Forget The New Construction: Buy A Sophisticated 3-Bedroom Vintage Duplex Down: 839 W. Wellington In Lakeview

This 3-bedroom duplex down at 839 W. Wellington in Lakeview came on the market in July 2012.

We have chattered about this building before.

Built in 1898, it was converted into condos in 2004.

The difference is, the developer kept most of the vintage features and also put in upscale non-cookie cutter finishes.

At 2300 square feet, it has coffer ceilings and moldings as well as a unique french chateau style fireplace mantel.

The kitchen is described as a “cooks kitchen” with a large kitchen island, white cabinets, granite counter tops and stainless steel appliances.

2 of the 3 bedrooms are on the lower level along with a family room.

It has central air, washer/dryer in the unit and garage parking.

The listing says the hospital across the street isn’t a problem as far as ambulance sirens because this is a “quiet zone.”

Let’s not chatter about why it is being sold just two years later (there are reasons for it).

Is this unit competition for all of the newer construction duplex downs we chatter about or is the target buyer different?

Teresa Griffith at Jameson Sotheby’s has the listing. See the pictures here.

Unit #1: 3 bedrooms, 2.5 baths, 2300 square feet, garage parking

  • Sold in June 2004 for $570,000
  • Sold in June 2009 for $637,500
  • Originally listed in July 2012 for $650,000
  • Reduced
  • Currently listed for $620,000
  • Assessments of $324 a month
  • Taxes of $9108
  • Central Air
  • Washer/Dryer in the unit
  • Bedroom #1: 15×14 (main level)
  • Bedroom #2: 17×14 (lower level)
  • Bedroom #3: 14×13 (lower level)
  • Family room: 22×14

10 Responses to “Forget The New Construction: Buy A Sophisticated 3-Bedroom Vintage Duplex Down: 839 W. Wellington In Lakeview”

  1. Even if the hospital isn’t a noise problem, it is an ugly problem. Who wants to look at a big institutional, 1970’s concrete monstrosity like that outside their window? This place should get a location discount.

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  2. Just looked at the photos. Who would pay over $600,000 to live in a basement? Crazy.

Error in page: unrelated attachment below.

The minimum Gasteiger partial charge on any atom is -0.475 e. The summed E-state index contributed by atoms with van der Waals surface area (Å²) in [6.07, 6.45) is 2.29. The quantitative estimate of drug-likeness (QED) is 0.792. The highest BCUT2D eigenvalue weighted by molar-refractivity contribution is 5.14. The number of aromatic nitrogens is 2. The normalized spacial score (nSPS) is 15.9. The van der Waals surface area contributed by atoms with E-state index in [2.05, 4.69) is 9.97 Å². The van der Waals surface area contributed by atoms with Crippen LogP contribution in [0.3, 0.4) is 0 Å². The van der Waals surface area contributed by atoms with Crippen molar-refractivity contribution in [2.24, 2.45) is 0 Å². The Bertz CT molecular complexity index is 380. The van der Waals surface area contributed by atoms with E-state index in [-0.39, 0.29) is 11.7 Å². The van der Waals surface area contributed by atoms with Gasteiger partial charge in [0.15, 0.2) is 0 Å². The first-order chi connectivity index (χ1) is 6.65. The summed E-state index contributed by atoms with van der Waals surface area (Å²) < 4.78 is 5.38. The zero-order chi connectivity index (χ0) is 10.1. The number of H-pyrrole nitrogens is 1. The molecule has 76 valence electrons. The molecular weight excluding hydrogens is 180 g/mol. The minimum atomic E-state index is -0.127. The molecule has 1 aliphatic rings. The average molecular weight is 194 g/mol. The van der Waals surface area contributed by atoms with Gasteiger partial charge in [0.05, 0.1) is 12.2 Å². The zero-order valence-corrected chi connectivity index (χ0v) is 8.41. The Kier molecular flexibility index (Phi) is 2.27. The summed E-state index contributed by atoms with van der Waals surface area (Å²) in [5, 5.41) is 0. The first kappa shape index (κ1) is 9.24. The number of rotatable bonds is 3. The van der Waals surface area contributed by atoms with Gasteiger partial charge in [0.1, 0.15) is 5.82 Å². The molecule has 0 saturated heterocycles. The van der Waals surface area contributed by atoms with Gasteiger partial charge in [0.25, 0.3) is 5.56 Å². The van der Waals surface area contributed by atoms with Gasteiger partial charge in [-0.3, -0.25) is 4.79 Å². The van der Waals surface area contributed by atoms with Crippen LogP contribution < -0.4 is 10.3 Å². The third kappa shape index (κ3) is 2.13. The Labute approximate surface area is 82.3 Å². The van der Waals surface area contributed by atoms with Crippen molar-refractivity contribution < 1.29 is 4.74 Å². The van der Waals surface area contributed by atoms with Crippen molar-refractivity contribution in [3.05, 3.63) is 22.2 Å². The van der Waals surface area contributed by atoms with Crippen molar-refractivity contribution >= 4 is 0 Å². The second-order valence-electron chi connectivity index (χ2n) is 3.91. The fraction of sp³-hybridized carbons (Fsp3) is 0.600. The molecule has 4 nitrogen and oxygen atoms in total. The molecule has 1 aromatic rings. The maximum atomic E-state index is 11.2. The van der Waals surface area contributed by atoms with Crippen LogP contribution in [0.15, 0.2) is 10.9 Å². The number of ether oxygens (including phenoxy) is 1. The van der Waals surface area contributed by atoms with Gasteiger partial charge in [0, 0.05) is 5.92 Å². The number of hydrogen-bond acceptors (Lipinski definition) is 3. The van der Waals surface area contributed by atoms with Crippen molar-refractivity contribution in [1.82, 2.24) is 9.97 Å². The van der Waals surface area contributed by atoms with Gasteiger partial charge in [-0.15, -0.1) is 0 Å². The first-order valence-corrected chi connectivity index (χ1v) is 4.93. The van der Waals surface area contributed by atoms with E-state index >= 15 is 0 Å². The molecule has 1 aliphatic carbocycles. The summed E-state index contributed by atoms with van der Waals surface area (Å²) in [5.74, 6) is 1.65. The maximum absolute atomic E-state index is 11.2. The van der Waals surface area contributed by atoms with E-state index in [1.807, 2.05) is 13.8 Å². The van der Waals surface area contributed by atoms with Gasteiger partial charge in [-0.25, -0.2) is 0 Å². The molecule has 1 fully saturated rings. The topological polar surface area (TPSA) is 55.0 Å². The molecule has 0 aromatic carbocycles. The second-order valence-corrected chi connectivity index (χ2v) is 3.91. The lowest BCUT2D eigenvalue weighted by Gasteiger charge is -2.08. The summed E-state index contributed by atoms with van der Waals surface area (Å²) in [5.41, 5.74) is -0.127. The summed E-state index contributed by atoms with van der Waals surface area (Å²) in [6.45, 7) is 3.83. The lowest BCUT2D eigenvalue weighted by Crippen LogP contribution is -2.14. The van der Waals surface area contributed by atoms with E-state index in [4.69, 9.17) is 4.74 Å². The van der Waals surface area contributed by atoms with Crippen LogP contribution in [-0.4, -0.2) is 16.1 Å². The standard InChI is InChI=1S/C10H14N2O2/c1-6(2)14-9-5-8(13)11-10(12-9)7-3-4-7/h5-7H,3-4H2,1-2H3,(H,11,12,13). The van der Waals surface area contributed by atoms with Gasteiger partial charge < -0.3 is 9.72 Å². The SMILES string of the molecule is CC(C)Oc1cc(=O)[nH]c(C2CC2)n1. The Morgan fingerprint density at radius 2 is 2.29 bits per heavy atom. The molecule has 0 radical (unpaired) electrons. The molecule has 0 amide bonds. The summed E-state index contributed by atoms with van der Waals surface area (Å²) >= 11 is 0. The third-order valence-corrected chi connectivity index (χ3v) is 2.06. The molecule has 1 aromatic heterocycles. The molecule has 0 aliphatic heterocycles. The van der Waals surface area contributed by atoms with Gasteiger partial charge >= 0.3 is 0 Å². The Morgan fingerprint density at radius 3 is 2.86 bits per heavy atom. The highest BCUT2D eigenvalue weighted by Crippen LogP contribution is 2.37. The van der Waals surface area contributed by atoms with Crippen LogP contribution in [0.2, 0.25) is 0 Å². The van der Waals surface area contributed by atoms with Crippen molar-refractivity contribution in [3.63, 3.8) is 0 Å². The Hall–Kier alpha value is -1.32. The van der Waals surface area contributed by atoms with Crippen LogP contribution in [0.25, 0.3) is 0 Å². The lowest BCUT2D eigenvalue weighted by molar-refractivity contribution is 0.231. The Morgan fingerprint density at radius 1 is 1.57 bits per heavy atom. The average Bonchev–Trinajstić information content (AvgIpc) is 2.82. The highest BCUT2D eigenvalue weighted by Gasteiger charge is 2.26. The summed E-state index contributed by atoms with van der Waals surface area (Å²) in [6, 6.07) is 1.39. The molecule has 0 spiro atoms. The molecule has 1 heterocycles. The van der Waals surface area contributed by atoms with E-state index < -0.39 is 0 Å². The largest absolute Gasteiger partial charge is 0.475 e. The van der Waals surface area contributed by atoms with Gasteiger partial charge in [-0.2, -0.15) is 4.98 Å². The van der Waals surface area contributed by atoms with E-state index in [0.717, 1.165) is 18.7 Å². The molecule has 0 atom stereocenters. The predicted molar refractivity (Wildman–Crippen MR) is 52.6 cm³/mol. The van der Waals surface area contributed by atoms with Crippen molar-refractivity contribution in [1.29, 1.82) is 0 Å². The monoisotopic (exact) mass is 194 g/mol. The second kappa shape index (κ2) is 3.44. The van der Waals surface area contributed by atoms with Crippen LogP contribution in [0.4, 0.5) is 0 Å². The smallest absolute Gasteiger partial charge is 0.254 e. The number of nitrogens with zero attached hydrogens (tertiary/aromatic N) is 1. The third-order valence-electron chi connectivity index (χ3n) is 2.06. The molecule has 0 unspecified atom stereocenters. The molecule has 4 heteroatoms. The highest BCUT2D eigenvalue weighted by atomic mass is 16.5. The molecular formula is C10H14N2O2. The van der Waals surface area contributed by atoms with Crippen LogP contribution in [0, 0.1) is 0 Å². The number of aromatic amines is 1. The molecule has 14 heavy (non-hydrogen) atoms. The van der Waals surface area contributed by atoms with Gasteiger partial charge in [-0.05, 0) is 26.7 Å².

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  3. The difference is, the developer kept most of the vintage features and also put in upscale non-cookie cutter finishes.

    Unfortunately, the developer didn’t keep “vintage features” like a separate dining room and kitchen.

    As to the question of whether this place is competitive with new construction: it’s certainly no worse than most of the new construction out there. But it isn’t any better.

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  4. “the developer kept most of the vintage features”

    Did they? or are those coffered ceilings and trim new. I’m sure those “exotic” hardwood floors are new as well.

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  5. This place is priced like its in East lakeview… its nice but come on, its a duplex down (a nice one) but this will ahve trouble selling at the current price

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  6. The floors, ceilings and other finishes look very nice, whether original or new. If this were a dup-up, I could see paying $575k and, if it were also east of Broadway, I could see paying about $625k. Dup-up and ELP, at least $7-725k.

    Given that it’s a dup-down and across from a hospital (even if in the so-called quiet zone), closer to $525k seems about right. Assessments need to go up as well.

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  7. I love coffered ceilings, but this one seems sort of out of scale and overwhelming for this room. Maybe it looks better in person. Anyhoo, I salute the developer for taking risks with the finishers. I wish more people would try stuff like this. Does seem pricey, but I have lived near this location and really liked it a lot (even given the hospital).

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  8. @anonny, when I first started reading CC, that was the kind of input I was hoping to find. I.e. what a property should be priced, what could make worth more or less. Thanks for a refreshing comment.

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  9. I looked at this place before the sale in 2009, and it was a really impressive space. The pictures don’t really do the finishes justice – they are much better than what we saw in similarly-listed Duplex Downs at the time.

    Ultimately we decided we didn’t want any below-grade living, but if we did, this place would have been on the short list.

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  10. Annony writes: “Assessments need to go up as well.”

    Absolutely true but in a 6-unit building, what you see is what you get. Ask for as many records as you can get and good luck if something expensive happens (plus being in the basement places this unit at greater risk). Regardless of what it says in the Redfin listing, it’s got to be self-managed. Anyone considering buying should look at what all of the other owners paid as if everyone’s not in a good place (likely) the desire to spend on the building will be slim to non-existent. And that’s a snapshot in time. With a small building, even a single unit changing hands can shift the balance of power. Do I sound like someone who lived in a small association???? But a lovely unit and the balance of pros and cons is different for everyone.

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